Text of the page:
Jewish Activity Ramps Up in Ireland
On February 19, Jewish Arts and Culture Ireland (JACI) will host an event — “From Kovno to Cobh” — which will include performances in Jewish arts, music, and poetry. It will be held at the Cork Arts Theatre, situated in the heart of the city.
JACI is a division of the Jewish Representative Council of Ireland (JRCI). Saul Woolfson began the JACI last year, and it is made up of members who are based all over Ireland and abroad. The upcoming event includes performances expressing the immigrant experience of the island’s Jewish community.
Ireland’s modern Jewish community hails from all across the globe. Historically, a group of Sephardic Jews originally from Spain and Portugal settled in the area in the 1700s. They ended up assimilating mostly into the local Protestant community. To date, no remnants of an old synagogue have been found, but a Jewish cemetery once existed around Kemp Street. Later, the biggest wave of Jewish immigrants to the Emerald Isle arrived in the late 1800s, as millions of Yiddish speaking Ashkenazi Jews left Eastern Europe fleeing persecution. Many families from Lithuania and the rest of the Russian Empire moved in a “westward direction,” and some settled in Ireland.
These early Jewish settlers lived in what became dubbed “Jew Town.” There was vibrant Jewish life there, as they observed kosher dietary laws, celebrated Jewish religious festivals, and spoke in Hiberno-Yiddish, a dialect born in Ireland. But over time, their descendants shifted to English.
Most of the men took up work as peddlers, known as vicklemen (literally, weekly men). These door to door salesmen would leave their homes on a Monday to sell their motley of merchandise — household items, trinkets, and holy pictures — make their rounds across the island, and return on Friday, just in time for Shabbat, hence the name. This stereotypical profession only lasted for a generation. A handful of Jews took up other professions such as Hebrew teachers, carpenters, or shopkeepers.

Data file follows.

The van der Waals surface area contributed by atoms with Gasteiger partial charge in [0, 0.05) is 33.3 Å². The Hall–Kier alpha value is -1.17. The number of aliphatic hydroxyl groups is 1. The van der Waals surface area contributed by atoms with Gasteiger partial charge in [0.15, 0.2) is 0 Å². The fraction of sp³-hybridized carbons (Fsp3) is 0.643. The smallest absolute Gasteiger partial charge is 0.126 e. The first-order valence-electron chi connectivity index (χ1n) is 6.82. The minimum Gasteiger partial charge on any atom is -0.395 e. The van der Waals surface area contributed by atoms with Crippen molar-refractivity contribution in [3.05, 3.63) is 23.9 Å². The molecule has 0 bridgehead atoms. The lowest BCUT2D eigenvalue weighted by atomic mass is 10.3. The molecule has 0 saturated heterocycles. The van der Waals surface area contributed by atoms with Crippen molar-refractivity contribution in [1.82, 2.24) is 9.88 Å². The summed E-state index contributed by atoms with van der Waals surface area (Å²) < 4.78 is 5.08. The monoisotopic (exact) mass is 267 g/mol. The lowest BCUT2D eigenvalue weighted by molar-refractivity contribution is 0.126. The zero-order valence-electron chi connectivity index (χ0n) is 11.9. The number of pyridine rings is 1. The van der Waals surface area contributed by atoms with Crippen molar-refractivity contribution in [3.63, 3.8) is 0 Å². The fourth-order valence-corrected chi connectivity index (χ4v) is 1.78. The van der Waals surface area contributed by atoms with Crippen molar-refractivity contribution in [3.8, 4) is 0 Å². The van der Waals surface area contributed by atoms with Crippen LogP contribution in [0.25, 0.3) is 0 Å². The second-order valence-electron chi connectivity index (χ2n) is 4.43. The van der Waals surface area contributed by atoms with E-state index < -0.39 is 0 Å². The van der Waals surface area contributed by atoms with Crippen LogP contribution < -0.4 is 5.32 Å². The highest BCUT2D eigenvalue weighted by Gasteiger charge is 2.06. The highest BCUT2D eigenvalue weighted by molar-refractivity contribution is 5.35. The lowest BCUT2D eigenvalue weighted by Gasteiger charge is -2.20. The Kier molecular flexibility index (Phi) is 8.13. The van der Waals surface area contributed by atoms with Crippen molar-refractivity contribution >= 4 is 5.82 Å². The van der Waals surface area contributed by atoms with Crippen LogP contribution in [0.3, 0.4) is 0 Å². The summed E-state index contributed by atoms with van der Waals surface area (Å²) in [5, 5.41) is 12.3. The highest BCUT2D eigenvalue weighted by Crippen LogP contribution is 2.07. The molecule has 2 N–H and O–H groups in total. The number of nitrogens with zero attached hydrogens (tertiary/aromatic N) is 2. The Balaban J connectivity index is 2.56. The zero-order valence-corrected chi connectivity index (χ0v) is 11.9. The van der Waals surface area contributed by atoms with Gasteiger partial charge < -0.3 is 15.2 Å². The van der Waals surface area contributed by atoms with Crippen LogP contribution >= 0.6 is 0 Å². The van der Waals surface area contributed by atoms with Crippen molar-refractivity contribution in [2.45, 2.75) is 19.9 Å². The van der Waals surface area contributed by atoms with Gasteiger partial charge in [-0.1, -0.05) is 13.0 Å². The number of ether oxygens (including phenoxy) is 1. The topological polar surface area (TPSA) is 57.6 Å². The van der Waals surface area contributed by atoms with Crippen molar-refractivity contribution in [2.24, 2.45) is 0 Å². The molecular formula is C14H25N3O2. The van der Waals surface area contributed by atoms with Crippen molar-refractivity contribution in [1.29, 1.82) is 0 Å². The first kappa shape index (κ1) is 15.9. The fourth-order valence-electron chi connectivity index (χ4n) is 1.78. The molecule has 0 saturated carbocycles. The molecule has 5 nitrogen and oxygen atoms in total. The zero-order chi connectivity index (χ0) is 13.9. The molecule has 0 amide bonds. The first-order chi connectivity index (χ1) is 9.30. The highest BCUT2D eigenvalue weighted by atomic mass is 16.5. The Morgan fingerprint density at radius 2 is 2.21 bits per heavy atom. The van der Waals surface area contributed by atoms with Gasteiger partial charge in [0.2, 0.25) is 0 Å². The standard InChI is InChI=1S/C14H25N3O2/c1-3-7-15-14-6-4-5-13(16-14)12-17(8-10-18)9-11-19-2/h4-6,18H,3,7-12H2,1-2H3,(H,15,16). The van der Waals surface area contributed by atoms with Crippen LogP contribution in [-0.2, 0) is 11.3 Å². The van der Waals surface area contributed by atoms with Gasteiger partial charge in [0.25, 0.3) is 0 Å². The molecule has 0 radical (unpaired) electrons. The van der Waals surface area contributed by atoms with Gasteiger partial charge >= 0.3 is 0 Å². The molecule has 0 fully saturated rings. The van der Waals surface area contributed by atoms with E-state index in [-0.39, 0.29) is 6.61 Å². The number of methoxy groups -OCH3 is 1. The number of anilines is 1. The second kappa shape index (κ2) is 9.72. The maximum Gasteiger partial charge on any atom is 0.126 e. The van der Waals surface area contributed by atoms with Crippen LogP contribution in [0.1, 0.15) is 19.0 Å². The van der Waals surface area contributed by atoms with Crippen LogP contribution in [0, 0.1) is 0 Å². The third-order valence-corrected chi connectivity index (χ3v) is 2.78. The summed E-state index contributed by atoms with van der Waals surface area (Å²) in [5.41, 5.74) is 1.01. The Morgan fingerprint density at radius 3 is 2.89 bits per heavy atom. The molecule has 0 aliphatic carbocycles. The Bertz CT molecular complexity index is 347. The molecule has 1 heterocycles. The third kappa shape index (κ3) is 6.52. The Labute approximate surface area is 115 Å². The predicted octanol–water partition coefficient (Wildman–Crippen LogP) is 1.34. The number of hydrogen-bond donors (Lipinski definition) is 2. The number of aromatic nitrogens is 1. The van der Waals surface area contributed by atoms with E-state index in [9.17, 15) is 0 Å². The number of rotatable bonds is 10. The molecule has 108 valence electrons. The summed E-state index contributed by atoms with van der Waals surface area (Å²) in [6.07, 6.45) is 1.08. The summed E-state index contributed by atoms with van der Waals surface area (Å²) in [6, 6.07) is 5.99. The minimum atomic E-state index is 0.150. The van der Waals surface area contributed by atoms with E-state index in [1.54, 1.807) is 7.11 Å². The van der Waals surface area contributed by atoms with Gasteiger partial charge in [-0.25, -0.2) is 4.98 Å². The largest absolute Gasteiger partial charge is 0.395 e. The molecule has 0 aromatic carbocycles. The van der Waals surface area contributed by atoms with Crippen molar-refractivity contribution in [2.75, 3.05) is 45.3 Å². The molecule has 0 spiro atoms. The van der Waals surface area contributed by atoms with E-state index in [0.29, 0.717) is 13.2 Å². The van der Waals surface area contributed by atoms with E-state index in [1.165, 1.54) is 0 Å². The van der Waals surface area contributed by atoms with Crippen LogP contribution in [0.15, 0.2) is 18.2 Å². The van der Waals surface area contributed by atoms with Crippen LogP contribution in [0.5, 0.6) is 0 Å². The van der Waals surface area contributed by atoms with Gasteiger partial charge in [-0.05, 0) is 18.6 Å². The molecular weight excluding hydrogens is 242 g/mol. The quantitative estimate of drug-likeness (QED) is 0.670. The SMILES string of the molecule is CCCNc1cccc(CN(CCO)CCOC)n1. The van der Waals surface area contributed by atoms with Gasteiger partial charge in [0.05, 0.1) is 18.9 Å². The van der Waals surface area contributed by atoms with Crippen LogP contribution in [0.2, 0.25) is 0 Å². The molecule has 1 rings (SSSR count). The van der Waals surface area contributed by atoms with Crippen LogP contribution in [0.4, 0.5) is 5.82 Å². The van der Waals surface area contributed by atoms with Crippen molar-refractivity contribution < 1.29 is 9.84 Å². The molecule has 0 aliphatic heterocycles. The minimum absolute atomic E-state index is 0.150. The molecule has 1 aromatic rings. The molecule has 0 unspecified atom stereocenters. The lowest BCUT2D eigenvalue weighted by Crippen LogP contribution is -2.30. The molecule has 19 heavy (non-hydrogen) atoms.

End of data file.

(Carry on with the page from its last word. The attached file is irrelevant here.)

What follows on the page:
The evening celebration in Cork will include an interview with special guest, film director Lenny Abrahamson, a Yiddish song sung by Yiddishist Vivi Lachs, and a story performance.
Musician Ruti Lachs, from the band Fresh Air Collective, co-producer of the event and JACI’s local liaison in Cork, said that, “This is a great platform for Irish-based artists to highlight Irish and global Jewish stories and culture.” Ruti has 20 years of experience in Klezmer music, a multi-sourced instrumental musical tradition that developed among Jews in Eastern Europe. Both Irish traditional music and Klezmer may sound similar to unfamiliar audiences, but Ruti suggests that they have “different scales, chord sequences and rhythms.”
Other performers include Brian Connor from Belfast and Simon Lewis from Carlow, with poetry from his collection” Jewtown,” set in Cork.
Cork is estimated to have had around 500 Jews at its peak in the 1940s but it dwindled due to emigration. In 2016, the synagogue in South Terrace, Cork, was deconsecrated. Following this turn of events, a group of women formed the Munster Jewish Community, to ensure that Jews living in and around Cork would still have a way to celebrate their identity and traditions. Many Israelis have moved to Cork in recent years to work for companies such as Apple, notably, which has kept a continual Jewish presence going in the area.
In June 2022, JACI participated in a community arts and culture event in Belfast at the Grand Culture Cafe that brought together a range of minority and ethnic groups. In October, they jointly hosted with the JRCI “Ukraine Support Group,” a welcome evening in Dublin assisting refugee families fleeing the ongoing war.
Avi Kumar is a Holocaust historian/journalist from Sri Lanka. He has lived in many countries and speaks 11 languages. He has written about a variety of topics in publications worldwide.